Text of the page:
SOILSERVICE Conflicting demands of land use, soil biodiversity and the sustainable delivery of ecosystem goods and services in Europe

Country: EU Projects
Start Date:   1/9/2008         Duration: 36 months         Project Type: Acompanying Measure
Contract Number: 211779
Organisation Type:  EC Project
Topics: 
Soil-->Processes
Project objectives:
European soil biodiversity is pivotal for delivering food, fibre and bio-fuels and carbon storage. However, the demand is greater than the amount of soil available, 
as production of bio-fuels competes with areas for food production and nature. Moreover, intensified land use reduces soil biodiversity and the resulting
ecosystem services. SOILSERVICE will value soil biodiversity through the impact on ecosystem services and propose how these values can be granted through
payments. SOILSERVICE will combine interdisciplinary empirical studies and soil biodiversity surveys to construct soil food web models and determine effects of
changing soil biodiversity on stability and resilience of carbon, nitrogen and phosphorus cycling, as well as assess consequences for outbreaks of pests
or invasive species. SOILSERVICE links ecological and economic models to develop a system for valuing soil biodiversity in relation to ecosystem services. Objectives: Develop
methods to value soil ecosystem services during different pressure of land use and changes in soil biodiversity. Field and modelling studies will determine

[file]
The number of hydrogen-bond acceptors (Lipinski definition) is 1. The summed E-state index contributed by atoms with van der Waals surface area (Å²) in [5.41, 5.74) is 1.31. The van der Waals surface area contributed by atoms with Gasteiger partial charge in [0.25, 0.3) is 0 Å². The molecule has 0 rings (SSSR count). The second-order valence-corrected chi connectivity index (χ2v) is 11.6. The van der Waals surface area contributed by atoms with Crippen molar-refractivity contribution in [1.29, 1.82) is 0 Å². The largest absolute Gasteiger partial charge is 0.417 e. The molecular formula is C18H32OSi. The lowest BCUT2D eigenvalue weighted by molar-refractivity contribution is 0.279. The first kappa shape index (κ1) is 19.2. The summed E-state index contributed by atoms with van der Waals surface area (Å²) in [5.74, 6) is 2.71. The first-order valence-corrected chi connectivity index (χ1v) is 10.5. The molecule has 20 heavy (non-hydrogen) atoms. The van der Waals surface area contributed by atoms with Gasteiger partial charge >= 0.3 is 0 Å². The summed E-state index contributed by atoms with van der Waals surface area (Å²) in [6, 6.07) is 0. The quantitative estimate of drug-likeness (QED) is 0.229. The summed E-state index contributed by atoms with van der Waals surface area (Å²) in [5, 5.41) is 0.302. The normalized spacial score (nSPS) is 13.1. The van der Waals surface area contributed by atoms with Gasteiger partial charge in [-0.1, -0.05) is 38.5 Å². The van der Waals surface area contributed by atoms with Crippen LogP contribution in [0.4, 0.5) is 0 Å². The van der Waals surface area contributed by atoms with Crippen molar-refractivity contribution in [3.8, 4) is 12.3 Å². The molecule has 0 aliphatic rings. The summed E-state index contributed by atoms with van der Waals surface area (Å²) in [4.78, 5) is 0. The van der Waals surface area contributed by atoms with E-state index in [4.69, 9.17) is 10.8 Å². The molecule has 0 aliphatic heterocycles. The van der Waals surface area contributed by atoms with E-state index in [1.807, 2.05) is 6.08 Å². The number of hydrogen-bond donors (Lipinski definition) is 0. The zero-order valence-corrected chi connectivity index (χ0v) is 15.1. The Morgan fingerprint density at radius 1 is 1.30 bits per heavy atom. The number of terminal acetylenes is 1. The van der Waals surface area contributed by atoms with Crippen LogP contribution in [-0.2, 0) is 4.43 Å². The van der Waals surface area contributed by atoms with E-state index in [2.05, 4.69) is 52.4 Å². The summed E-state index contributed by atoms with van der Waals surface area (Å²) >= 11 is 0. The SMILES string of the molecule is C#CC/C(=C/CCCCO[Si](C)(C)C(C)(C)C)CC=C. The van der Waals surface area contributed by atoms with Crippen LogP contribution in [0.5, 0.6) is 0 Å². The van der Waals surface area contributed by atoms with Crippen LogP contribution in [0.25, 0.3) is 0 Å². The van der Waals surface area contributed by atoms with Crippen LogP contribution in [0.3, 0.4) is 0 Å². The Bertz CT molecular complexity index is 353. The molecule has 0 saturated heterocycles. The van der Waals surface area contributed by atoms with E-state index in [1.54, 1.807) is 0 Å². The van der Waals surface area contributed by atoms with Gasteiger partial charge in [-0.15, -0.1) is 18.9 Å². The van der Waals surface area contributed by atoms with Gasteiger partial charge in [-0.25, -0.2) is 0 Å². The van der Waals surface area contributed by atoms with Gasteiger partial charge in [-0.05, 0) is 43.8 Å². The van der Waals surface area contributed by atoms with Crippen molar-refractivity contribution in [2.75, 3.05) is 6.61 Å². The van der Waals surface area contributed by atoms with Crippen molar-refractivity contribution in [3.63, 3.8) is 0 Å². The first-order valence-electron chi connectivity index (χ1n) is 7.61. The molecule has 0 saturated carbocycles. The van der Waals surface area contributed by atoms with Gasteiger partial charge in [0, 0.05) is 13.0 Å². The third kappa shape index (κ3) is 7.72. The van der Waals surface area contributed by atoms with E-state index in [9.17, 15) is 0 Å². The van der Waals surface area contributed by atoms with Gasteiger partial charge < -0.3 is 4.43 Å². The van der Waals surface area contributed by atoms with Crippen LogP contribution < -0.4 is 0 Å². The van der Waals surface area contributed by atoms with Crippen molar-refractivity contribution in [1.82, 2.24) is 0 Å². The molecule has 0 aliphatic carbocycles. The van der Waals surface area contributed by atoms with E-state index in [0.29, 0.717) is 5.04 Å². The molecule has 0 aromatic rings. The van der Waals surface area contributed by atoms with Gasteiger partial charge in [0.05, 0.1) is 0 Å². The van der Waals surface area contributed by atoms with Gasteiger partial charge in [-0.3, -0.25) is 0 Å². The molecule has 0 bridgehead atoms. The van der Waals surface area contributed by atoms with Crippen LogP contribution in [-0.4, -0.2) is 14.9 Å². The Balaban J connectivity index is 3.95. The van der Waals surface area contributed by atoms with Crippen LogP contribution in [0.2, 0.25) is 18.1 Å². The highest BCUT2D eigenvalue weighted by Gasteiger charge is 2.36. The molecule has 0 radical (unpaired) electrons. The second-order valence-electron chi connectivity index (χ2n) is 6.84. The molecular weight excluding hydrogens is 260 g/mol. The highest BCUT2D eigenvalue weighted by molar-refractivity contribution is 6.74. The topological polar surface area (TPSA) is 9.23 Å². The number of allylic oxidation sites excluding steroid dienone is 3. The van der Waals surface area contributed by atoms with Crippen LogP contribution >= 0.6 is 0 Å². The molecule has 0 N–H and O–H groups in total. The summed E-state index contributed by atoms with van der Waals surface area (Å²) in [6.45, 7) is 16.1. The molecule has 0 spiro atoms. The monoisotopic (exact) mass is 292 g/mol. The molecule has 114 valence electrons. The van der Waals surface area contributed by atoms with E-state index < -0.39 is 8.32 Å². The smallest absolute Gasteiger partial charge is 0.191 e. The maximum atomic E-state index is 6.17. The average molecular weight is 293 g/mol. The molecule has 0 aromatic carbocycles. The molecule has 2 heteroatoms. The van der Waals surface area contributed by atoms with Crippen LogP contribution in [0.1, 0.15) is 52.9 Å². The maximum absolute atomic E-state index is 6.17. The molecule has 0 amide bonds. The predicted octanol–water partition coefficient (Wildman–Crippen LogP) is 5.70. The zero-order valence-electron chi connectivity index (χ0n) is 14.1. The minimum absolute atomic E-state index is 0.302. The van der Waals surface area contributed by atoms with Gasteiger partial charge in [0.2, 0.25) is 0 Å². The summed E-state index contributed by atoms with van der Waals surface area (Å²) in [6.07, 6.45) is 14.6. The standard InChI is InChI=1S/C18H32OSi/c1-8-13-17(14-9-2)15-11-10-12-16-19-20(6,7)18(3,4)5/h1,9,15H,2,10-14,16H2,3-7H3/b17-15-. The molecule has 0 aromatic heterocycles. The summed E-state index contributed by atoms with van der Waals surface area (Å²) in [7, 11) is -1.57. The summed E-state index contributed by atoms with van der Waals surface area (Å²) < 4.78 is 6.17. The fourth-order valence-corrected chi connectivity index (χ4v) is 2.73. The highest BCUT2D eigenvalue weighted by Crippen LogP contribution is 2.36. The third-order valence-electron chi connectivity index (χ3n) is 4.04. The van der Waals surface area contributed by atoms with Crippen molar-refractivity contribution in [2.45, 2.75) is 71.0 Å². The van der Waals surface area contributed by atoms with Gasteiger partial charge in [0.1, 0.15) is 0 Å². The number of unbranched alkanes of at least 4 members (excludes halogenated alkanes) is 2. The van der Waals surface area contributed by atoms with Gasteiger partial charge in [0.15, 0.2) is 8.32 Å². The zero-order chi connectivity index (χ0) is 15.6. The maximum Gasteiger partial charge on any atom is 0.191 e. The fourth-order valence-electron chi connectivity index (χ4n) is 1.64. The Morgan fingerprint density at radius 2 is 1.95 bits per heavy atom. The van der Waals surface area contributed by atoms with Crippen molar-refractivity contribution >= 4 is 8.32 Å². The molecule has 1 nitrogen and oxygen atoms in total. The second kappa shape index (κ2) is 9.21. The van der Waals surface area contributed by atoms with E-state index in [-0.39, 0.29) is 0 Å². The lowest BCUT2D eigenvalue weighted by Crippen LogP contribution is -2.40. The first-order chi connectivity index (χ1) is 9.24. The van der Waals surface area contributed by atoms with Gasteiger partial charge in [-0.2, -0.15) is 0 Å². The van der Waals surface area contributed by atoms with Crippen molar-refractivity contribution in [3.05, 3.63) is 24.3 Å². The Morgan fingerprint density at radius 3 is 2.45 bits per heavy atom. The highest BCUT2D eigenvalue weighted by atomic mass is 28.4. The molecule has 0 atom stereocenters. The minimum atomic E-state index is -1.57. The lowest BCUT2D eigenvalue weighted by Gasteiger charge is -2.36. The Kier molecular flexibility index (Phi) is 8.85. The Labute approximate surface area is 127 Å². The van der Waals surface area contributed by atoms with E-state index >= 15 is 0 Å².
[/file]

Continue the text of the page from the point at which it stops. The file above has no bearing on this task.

to what spatial and temporal scales soil biodiversity and soil ecosystem services are vulnerable to disturbance.
Project Summary:
Soils and their biodiversity form the basis of agricultural production systems and generate a  
range of fundamental ecosystem services, such as providing food, feed, clean water and carbon  
storage, and control of pests and diseases. Yet soil degradation is widespread in the EU:  
erosion, loss of soil organic matter and compaction are some of the degradation processes that  
are threatening soil fertility. The SOILSERVICE project has quantified the negative impacts  
of intensive arable cropping systems on soil ecosystem services due to loss of soil organic  
matter and soil biodiversity. SOILSERVICE has also analysed how soils can be better  
managed to mitigate climate change and reduce nutrient and chemical inputs, and, ultimately,  
improve the long-term incomes of European farmers. This goes hand in hand with conserving  
soil biodiversity, the natural capital that generates ecosystem services. SOILSERVICE has  
linked ecosystem services to farmersí economic decision making by combining production,  
land use, soil biodiversity and sustainability in socio-economic models that can be used to  
analyse the consequences of current and planned policies. The findings of SOILSERVICE  
provide a basis for a broad range of policy decisions related to reform of the Common  
Agricultural Policy and environmental policy. 
            
Achieved Objectives:

            
Product Descriptions:
Deliverables posted to: http://www.lu.se/soil-ecology-group/rese ... 
            
Additional Information:

            
Project Resources:
Weblink:
http://www.lu.se/soil-ecology-group/research/soilservice
Funding Programme(s): 
EC FP7: Seventh Framework Programme for Research and Technological Development.
Link to Organisations:
Submitted by: EUGRIS Team Professor Paul Bardos  Who does what?  13/06/2012 10:02:00